Paris

September 14, 2010

I realized today that I’ve been doing this blog for a year, which amazes me. Maybe next blog I’ll do some reflections about my first year of blogging. But today I want to celebrate with the perfect anniversary (blog-iversary?) memory: Paris. What better way to round out my travel blog than with stories about Paris?

I’ve already mentioned my second visit, a quick stop on route to and from Normandy last winter. My first trip was more special. I was 23 and nearly at the end of a very long trek around the world during which I’d held Paris out in front of me like a carrot. When exhausted by Italian train schedules or eager to leave Germany, I looked up 3 star Hotels in Paris City Centre and daydreamed about the Louvre. Whenever I went without to manage my tight travel budget, I promised myself a splurge in Paris.

I landed in Paris exhausted, knowing how to say only three phrases in French (and one of those was “I am a feminist vegetarian. I would not like any ham or patriarchy,” taught to me on a Dutch beach). I rested in my charming hotel for a bit, then dove into the city hungrily. Literally in that I stuffed myself with chocolate crepes, cheese, fruit, quiche and pastries. And figuratively with the Louvre (twice), Notre Dame, cafes like a fiend, the Eiffel Tower (where I watched people break dancing and liked it more than you can imagine), Musee d’Orsay, the Luxemburg Gardens, and all the rest. I spent a day wandering Montmarte, because I love the movie “Amelie,” and after a hearty climb up to the top of Sacre-Coeur basilica, I ate more crepes and pretended I was in the movie. Another afternoon I walked along the Seine on a gray day and considered how romantic and literary my life was.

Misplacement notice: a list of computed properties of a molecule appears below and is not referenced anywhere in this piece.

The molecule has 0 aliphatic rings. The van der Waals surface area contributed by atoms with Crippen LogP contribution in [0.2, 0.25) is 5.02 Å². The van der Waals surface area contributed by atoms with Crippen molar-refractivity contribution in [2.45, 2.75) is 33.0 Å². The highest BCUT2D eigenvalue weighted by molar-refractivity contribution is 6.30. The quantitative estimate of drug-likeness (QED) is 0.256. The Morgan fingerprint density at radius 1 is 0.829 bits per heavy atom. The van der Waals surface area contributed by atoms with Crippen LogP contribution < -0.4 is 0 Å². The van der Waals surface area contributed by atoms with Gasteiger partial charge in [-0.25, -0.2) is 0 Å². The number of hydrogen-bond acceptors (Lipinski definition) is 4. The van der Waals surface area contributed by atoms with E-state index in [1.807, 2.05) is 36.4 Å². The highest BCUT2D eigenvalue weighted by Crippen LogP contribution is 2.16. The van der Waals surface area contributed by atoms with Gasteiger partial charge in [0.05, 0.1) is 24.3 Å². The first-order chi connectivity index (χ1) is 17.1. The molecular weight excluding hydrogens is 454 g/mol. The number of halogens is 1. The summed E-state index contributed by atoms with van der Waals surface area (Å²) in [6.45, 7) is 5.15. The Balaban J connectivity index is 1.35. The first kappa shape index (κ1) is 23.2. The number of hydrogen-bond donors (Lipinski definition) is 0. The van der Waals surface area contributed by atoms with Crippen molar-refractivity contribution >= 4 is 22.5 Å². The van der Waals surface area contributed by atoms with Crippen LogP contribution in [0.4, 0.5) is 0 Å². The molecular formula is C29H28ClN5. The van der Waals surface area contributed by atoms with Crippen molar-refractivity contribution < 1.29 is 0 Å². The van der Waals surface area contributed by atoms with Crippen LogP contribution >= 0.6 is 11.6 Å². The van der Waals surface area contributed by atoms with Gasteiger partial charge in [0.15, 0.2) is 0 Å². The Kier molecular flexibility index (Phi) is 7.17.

On one of my final days I went shopping for lipstick. I’d gone almost seven months of traveling without any make-up at all, and I’d been promising myself lipstick in Paris for months. I walked around a big, gorgeous Parisian make-up store, every brand and style available, totally overwhelmed. What color? What qualities and characteristics was I looking for in this grand lipstick? After twenty minutes of staring at my incredible range of delicious-looking choices, I was overcome by a realization: I didn’t need anything. I was beautiful as I was. There was a whole thriving, bursting city for me to explore a little longer. I wanted another squeezed in memory more than I wanted something I could buy. I left the store empty-handed and triumphant. It’s one of my most cherished travel memories.

But if I went back today, I’d buy the lipstick. I know what color I want now.

I Pretend to Live Here

August 18, 2010

Okay, it’s beautiful in the San Francisco Bay these days, but it’s also the end of summer, and I haven’t gotten a big trip in. I was daydreaming about what that trip would be and remembered a holiday my mother took a couple of years ago. If I were going to steal somebody else’s travel memories, I’d steal these. My mom’s friend and fellow schoolteacher, Nancy, decided to go to New York City for a summer, sublet a place, and pretend to be an artist in New York for a couple of months. My mom got inspired and joined in for a few weeks.

New York Holidays are always worth writing home about, but this was above and beyond. Unlike my sight-seeing fueled New York vacation, Nancy settled in as though she were home. She learned her neighborhood, found favorite out-of-the-way cafes, sampled markets. She bought groceries, used laundry mats, chatted with old ladies on the subway. And because Nancy’s an artist, she toured NYC’s art scene like a fiend. Galleries, museums, funky art shows–Nancy checked them out. She also makes jewelry, so she found shops to supply her and markets to sell her wares. And she dabbled in world-class art classes.